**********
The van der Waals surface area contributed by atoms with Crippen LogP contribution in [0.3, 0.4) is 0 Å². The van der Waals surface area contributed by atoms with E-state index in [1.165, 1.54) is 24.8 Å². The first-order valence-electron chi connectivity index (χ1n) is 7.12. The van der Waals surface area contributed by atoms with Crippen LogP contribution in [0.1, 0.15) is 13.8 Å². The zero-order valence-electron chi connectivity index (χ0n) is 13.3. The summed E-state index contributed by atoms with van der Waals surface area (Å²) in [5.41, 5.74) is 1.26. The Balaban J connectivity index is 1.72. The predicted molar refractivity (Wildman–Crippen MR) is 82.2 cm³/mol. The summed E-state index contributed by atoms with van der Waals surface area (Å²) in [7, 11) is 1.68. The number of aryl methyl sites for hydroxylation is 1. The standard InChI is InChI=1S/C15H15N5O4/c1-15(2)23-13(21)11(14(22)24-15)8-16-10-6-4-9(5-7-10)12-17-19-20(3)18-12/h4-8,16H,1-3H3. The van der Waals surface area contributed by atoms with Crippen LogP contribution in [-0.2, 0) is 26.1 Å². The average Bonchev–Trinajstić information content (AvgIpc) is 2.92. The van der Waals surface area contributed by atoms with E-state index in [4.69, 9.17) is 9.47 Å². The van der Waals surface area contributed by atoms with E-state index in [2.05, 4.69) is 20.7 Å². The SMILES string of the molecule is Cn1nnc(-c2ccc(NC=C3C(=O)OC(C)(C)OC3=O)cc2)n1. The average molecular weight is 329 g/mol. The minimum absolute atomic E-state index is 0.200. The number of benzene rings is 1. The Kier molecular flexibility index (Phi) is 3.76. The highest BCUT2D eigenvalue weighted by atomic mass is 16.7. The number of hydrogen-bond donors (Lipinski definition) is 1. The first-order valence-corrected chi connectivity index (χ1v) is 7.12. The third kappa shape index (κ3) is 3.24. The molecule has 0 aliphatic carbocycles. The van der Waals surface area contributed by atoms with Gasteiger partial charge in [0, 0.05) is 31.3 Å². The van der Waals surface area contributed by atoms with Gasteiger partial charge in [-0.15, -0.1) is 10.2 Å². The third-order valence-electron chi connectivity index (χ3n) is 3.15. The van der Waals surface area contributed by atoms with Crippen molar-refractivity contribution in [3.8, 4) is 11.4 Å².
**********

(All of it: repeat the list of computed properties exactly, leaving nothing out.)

The van der Waals surface area contributed by atoms with Crippen LogP contribution in [0.3, 0.4) is 0 Å². The van der Waals surface area contributed by atoms with E-state index in [1.165, 1.54) is 24.8 Å². The first-order valence-electron chi connectivity index (χ1n) is 7.12. The van der Waals surface area contributed by atoms with Crippen LogP contribution in [0.1, 0.15) is 13.8 Å². The zero-order valence-electron chi connectivity index (χ0n) is 13.3. The summed E-state index contributed by atoms with van der Waals surface area (Å²) in [5.41, 5.74) is 1.26. The Balaban J connectivity index is 1.72. The predicted molar refractivity (Wildman–Crippen MR) is 82.2 cm³/mol. The summed E-state index contributed by atoms with van der Waals surface area (Å²) in [7, 11) is 1.68. The number of aryl methyl sites for hydroxylation is 1. The standard InChI is InChI=1S/C15H15N5O4/c1-15(2)23-13(21)11(14(22)24-15)8-16-10-6-4-9(5-7-10)12-17-19-20(3)18-12/h4-8,16H,1-3H3. The van der Waals surface area contributed by atoms with Crippen LogP contribution in [-0.2, 0) is 26.1 Å². The average Bonchev–Trinajstić information content (AvgIpc) is 2.92. The van der Waals surface area contributed by atoms with E-state index in [4.69, 9.17) is 9.47 Å². The van der Waals surface area contributed by atoms with E-state index in [2.05, 4.69) is 20.7 Å². The SMILES string of the molecule is Cn1nnc(-c2ccc(NC=C3C(=O)OC(C)(C)OC3=O)cc2)n1. The average molecular weight is 329 g/mol. The minimum absolute atomic E-state index is 0.200. The number of benzene rings is 1. The Kier molecular flexibility index (Phi) is 3.76. The highest BCUT2D eigenvalue weighted by atomic mass is 16.7. The number of hydrogen-bond donors (Lipinski definition) is 1. The first-order valence-corrected chi connectivity index (χ1v) is 7.12. The third kappa shape index (κ3) is 3.24. The molecule has 0 aliphatic carbocycles. The van der Waals surface area contributed by atoms with Gasteiger partial charge in [0, 0.05) is 31.3 Å². The van der Waals surface area contributed by atoms with Gasteiger partial charge in [-0.15, -0.1) is 10.2 Å². The third-order valence-electron chi connectivity index (χ3n) is 3.15. The van der Waals surface area contributed by atoms with Crippen molar-refractivity contribution in [3.8, 4) is 11.4 Å².